ETRI conducts a wide range of wind research, from improving the design and materials used to make turbine blades, through to the way wind energy is harnessed and used by the national grid.
Because of wind’s intermittent nature, our scientists are looking at ways in which energy can be stored during off-peak times, then released when there’s a high demand. One novel way to do this is to use wind, wave, tidal and solar power to compress and pump air into underwater bags anchored to the seabed. During periods of large demand, the air would be released through a turbine, converting it into electricity.
Another of ETRI’s main areas of expertise is in sophisticated computer modelling of the wind field and wind structure interactions. Our research can help better predict wind patterns, in turn helping wind farm operators know when to operate their turbines, increasing efficiency and cost-effectiveness. Our engineers can also help in the design of new turbines. As companies look to build much larger models, assumptions about the effects of wind turbulence can no longer be applied, so our world-class expertise can have a hugely positive impact on new designs.
Storing the wind
Seamus Garvey explains his ideas for storing wind energy.
The 1,000ft wind turbine
Seamus Garvey travels to the Waltham transmitter to better comprehend the scale of his wind turbine plan. His turbines create energy different to conventional ones, using falling masses within the blades to compress air.
Low-cost solar technology is ideal for generating small amounts of power, for example a single house, but not for operating a large-scale power station. Higher efficiency solar cells are needed for power station applications. ETRI physicists, as part of a major Europe-wide consortium, are currently developing new materials that will be the major components in the next generation of higher efficiency solar cells.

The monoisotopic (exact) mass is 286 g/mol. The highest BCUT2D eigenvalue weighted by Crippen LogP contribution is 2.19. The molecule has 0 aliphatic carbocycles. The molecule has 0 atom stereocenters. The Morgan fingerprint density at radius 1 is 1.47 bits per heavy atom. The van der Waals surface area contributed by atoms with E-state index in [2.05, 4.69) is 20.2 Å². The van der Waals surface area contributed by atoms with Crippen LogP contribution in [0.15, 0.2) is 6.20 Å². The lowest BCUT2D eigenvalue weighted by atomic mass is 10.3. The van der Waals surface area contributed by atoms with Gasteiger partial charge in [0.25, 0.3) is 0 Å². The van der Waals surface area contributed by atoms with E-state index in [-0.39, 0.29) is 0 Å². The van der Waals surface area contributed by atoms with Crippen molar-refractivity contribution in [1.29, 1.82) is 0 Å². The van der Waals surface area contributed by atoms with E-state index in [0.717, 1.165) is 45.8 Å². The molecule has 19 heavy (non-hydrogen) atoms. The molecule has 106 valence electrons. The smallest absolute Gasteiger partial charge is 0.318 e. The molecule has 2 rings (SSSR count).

Using a sophisticated molecular beam epitaxy machine, scientists are growing novel semiconductor materials. Their aim is to manipulate the properties of these materials and the way they’re grown, to make more efficient solar cells.
Also, by developing materials that use a wider spectrum of light than the current solar cells, they can create materials for cells that work even in cloudy conditions, thus improving their applicability.
ETRI material scientists and engineers – as part of the latest European-wide FP7 project – are developing a solar cell processing chain for high throughput, cost-effective manufacturing of high performance, thin-film silicon-based solar cells on low-cost silicon substrates.
As part of another newly launched European wide FP7 project on Scalenano, materials scientists and engineers at ETRI are working towards achieving a breakthrough in the cost efficiency and competitiveness of photovoltaic devices and modules based on chalcogenide thin film technologies.
This goal will be accomplished by the development, optimisation and industrial scale-up of environmentally friendly processes based on nanostructured materials that are compatible with mass production requirements, while considering future developments related with throughput, materials availability and increasing efficiency.